If you’re a woman who just can’t give up smoking, but you’ve toned it down, even to just one cigarette per day, then don’t think you’ve eliminated the risks; according to a new research published in the Journal of American Heart Association, even very light smoking doubles the risk of heart failure in women, while quitting drops the risks in a few years.
The research tracked the health of 101,000 US nurses over three decades. In people aged 35 or younger, heart problems usually occur due to a genetic predisposition; but in people older, as were most of the studied nurses, heart failure is typically preceded by coronary heart disease, where the heart’s arteries become blocked by fatty deposits.
After taking into consideration the other factors, such as high cholesterol, family history and high blood pressure, Dr Roopinder Sandhu and colleagues found the women who smoked were twice as likely to suffer major heart issues, even if they smoked “light-to-moderate” amounts – between one and 14 cigarettes a day. For every five years of continued smoking, the risk went up by 8%.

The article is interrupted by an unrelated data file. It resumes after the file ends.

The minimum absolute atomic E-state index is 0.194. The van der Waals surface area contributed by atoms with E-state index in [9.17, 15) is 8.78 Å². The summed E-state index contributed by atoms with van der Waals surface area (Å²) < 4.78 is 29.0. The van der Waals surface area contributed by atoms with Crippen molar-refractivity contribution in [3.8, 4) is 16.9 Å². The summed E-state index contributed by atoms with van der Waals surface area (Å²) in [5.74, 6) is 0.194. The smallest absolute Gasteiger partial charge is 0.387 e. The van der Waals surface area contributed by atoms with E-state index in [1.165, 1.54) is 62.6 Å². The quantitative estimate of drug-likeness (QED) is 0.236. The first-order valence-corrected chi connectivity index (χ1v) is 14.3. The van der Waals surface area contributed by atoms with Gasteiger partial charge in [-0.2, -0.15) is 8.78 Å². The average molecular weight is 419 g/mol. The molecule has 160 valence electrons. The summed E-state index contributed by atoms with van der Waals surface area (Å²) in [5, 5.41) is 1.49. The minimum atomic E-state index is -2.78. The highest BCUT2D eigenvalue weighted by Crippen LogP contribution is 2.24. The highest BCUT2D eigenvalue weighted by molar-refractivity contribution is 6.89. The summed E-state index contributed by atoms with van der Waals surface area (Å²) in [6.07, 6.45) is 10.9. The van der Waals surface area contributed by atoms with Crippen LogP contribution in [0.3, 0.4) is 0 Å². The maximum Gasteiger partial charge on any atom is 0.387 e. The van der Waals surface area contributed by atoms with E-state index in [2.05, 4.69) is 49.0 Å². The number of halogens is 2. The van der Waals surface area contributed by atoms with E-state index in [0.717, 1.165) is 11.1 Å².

Dr Sandhu, of the the University of Alberta, Canada, explains:
“What this study really tells women is how important it is to stop smoking. The benefits in terms of sudden cardiac death reduction are there for all women, not just those with established heart disease. It can be difficult to quit. It needs to be a long-term goal. It’s not always easily achievable and it may take more than one attempt.”
Ellen Mason, senior cardiac nurse at the British Heart Foundation, also appreciated the study:
“This study shows that smoking just a couple of cigarettes a day could still seriously affect your future health. As we approach the new year, many of us will be making resolutions and giving up smoking will be top of the list for lots of people. If you’re thinking of quitting and need a nudge, this research adds to the wealth of evidence that stopping smoking is the single best thing you can do for your heart health.”
Enjoyed this article? Join 40,000+ subscribers to the ZME Science newsletter. Subscribe now!